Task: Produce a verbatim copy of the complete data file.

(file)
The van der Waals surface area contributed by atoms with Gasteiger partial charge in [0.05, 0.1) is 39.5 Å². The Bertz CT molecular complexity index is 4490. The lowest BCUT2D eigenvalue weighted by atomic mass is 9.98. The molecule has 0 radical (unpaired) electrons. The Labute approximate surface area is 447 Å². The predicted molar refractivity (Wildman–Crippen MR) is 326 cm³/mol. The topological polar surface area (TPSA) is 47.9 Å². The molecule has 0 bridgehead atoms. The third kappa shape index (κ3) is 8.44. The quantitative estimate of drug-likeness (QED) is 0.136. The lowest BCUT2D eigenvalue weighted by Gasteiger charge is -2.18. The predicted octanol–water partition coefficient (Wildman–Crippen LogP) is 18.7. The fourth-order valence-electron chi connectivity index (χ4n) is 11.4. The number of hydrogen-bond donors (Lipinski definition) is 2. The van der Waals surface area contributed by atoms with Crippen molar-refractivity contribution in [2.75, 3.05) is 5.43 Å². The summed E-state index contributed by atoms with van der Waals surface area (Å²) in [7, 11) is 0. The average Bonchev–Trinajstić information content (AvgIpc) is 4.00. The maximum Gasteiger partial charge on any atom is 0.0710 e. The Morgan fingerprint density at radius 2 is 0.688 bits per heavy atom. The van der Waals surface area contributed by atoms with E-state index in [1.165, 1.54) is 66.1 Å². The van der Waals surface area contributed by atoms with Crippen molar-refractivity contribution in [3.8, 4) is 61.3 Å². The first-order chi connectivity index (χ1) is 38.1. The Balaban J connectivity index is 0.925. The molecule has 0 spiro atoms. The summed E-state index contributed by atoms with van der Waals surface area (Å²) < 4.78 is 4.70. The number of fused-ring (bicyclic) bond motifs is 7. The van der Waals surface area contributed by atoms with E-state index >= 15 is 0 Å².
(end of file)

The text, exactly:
The van der Waals surface area contributed by atoms with Gasteiger partial charge in [0.05, 0.1) is 39.5 Å². The Bertz CT molecular complexity index is 4490. The lowest BCUT2D eigenvalue weighted by atomic mass is 9.98. The molecule has 0 radical (unpaired) electrons. The Labute approximate surface area is 447 Å². The predicted molar refractivity (Wildman–Crippen MR) is 326 cm³/mol. The topological polar surface area (TPSA) is 47.9 Å². The molecule has 0 bridgehead atoms. The third kappa shape index (κ3) is 8.44. The quantitative estimate of drug-likeness (QED) is 0.136. The lowest BCUT2D eigenvalue weighted by Gasteiger charge is -2.18. The predicted octanol–water partition coefficient (Wildman–Crippen LogP) is 18.7. The fourth-order valence-electron chi connectivity index (χ4n) is 11.4. The number of hydrogen-bond donors (Lipinski definition) is 2. The van der Waals surface area contributed by atoms with Crippen molar-refractivity contribution in [2.75, 3.05) is 5.43 Å². The summed E-state index contributed by atoms with van der Waals surface area (Å²) in [7, 11) is 0. The average Bonchev–Trinajstić information content (AvgIpc) is 4.00. The maximum Gasteiger partial charge on any atom is 0.0710 e. The Morgan fingerprint density at radius 2 is 0.688 bits per heavy atom. The van der Waals surface area contributed by atoms with E-state index in [1.165, 1.54) is 66.1 Å². The van der Waals surface area contributed by atoms with Crippen molar-refractivity contribution in [3.8, 4) is 61.3 Å². The first-order chi connectivity index (χ1) is 38.1. The Balaban J connectivity index is 0.925. The molecule has 0 spiro atoms. The summed E-state index contributed by atoms with van der Waals surface area (Å²) < 4.78 is 4.70. The number of fused-ring (bicyclic) bond motifs is 7. The van der Waals surface area contributed by atoms with E-state index >= 15 is 0 Å².